In the case of urban planning, this would also entail an understanding of the varying, and often conflicting interests of political parties, civil societies, private sectors and the citizenry at large. Since the wider public includes all these entities, planners as public servants ought to be conversant with cost-benefit analysis. Skills in such an analysis, coupled with a high level of integrity, would enable them to balance and meet, with relative success, the needs and demands of the people in regards to a given plan.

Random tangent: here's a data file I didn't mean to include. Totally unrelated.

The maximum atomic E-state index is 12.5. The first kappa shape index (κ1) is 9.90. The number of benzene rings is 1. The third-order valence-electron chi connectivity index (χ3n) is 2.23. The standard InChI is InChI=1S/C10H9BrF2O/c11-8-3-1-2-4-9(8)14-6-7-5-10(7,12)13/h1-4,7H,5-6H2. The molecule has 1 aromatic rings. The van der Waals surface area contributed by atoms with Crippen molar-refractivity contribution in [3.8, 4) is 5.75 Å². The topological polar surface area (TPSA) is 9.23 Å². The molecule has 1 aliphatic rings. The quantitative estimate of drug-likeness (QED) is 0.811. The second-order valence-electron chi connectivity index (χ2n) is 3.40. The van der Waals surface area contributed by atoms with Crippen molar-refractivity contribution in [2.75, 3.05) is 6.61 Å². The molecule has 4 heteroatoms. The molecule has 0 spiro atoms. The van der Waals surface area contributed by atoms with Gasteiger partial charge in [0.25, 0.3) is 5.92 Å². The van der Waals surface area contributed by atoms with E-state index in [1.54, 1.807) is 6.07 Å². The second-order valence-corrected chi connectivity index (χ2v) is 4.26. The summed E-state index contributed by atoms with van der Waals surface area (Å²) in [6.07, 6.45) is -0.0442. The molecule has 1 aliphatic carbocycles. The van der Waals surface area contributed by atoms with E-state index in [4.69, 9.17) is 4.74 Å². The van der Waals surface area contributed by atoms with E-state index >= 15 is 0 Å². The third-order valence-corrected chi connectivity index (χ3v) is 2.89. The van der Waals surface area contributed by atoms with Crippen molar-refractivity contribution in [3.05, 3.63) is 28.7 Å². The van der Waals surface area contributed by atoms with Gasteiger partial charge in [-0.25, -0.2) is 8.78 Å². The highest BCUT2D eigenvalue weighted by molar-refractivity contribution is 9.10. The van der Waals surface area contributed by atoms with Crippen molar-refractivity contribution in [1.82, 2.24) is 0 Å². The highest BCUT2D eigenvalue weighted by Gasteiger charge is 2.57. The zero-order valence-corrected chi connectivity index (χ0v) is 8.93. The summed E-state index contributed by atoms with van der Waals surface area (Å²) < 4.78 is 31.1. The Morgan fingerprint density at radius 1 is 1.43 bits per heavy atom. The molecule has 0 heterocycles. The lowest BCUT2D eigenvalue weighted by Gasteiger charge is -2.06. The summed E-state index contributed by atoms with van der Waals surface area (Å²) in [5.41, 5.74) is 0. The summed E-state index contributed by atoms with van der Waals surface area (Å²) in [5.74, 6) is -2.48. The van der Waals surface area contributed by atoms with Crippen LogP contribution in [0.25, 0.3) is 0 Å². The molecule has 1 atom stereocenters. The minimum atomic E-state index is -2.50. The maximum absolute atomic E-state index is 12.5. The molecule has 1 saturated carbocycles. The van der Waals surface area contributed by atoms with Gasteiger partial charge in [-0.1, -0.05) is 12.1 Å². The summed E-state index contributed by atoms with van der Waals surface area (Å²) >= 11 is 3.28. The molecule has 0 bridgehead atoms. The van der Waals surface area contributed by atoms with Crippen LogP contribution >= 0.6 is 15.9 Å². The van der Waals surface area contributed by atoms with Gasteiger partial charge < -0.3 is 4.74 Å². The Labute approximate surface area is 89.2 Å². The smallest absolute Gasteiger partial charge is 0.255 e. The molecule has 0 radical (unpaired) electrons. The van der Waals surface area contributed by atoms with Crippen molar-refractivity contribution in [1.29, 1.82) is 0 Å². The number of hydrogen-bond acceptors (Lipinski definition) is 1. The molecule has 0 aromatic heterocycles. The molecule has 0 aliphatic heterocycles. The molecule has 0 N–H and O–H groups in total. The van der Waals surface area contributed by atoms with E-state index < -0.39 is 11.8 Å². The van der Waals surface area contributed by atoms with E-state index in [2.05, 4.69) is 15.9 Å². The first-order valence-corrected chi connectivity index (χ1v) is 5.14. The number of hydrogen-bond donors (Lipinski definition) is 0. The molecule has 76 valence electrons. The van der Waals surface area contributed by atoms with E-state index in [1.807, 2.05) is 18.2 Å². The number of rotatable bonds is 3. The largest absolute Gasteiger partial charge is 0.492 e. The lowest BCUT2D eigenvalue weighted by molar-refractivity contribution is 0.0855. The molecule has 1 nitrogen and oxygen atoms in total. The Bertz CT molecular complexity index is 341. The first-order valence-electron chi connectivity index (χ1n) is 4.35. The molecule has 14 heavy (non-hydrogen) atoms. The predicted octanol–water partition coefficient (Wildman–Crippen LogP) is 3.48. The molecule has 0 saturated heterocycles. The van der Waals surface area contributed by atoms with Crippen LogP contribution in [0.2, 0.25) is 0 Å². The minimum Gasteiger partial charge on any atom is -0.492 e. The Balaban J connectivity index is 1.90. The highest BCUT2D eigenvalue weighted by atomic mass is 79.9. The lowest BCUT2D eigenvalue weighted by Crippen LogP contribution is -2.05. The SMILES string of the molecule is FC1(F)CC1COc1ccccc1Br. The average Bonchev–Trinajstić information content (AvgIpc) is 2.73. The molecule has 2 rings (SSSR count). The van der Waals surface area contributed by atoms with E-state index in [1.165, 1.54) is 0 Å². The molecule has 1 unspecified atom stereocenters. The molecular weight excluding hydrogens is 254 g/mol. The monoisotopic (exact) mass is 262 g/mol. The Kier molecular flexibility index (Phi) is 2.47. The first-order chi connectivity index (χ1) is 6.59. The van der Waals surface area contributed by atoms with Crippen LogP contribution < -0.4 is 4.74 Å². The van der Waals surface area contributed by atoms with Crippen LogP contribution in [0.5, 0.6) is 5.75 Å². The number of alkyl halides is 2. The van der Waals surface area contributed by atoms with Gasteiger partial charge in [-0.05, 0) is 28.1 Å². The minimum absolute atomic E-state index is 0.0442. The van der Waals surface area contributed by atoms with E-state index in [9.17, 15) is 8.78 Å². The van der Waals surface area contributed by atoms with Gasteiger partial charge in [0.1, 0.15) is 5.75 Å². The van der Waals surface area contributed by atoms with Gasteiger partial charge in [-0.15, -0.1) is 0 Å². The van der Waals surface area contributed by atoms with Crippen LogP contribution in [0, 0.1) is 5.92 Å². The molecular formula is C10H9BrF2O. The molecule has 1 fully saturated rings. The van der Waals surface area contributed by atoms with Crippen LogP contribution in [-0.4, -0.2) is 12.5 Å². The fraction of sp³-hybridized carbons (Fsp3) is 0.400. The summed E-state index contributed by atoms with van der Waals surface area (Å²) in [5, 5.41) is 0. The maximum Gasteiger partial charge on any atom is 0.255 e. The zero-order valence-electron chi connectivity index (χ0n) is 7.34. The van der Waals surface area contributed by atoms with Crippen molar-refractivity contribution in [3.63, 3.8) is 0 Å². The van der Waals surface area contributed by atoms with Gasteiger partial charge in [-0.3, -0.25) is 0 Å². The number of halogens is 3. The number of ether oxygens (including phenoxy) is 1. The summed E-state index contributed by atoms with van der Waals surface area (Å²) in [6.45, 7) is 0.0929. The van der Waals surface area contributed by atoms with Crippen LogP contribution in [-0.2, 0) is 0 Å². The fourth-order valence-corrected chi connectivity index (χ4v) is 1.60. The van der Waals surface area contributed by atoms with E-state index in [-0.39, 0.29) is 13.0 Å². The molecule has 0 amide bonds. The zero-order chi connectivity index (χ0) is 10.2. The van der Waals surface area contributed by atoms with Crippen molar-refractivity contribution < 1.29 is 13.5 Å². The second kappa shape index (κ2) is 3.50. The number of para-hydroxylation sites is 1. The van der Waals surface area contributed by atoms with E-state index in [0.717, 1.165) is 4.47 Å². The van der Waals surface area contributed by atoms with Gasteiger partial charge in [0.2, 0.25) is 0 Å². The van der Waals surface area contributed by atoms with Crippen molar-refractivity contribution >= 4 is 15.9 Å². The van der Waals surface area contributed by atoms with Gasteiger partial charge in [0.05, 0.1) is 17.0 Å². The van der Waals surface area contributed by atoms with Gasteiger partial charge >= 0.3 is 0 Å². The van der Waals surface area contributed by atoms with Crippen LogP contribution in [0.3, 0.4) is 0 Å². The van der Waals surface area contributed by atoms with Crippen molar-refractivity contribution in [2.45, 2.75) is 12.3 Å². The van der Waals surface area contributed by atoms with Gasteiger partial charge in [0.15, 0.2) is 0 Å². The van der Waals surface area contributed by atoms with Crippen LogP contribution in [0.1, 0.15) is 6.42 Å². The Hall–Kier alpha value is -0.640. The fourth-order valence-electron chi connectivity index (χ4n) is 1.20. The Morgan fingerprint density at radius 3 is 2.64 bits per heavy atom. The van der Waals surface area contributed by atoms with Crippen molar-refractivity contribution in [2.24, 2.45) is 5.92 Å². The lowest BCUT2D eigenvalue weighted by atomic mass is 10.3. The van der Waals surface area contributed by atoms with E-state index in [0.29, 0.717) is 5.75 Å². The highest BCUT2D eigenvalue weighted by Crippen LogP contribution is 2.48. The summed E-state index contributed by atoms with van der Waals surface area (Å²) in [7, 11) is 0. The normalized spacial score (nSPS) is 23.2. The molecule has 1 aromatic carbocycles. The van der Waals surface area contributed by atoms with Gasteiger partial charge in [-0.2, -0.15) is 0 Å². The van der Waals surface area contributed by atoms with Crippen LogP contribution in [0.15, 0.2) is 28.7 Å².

The following analogy from a debate on whether the public corporation responsible for supplying electricity in Tanzania should buy power plants from an ostensibly corrupt dealer illustrate this need for a balancing act. By way of analogy, one debater argued that even if a cost-benefit analysis of a predominantly Muslim society indicated that the provision of pork would significantly reduce malnutrition at a lower cost compared to other meat, one would not go ahead with the plan given that this meat is not acceptable in that society. In this case, he aptly argued, the second best option - beef - would be more acceptable and thus less costly, both socially and economically. This shows that a cost-benefit analysis of any public plan should be sensitive enough to also necessarily include cultural/religious and related costs.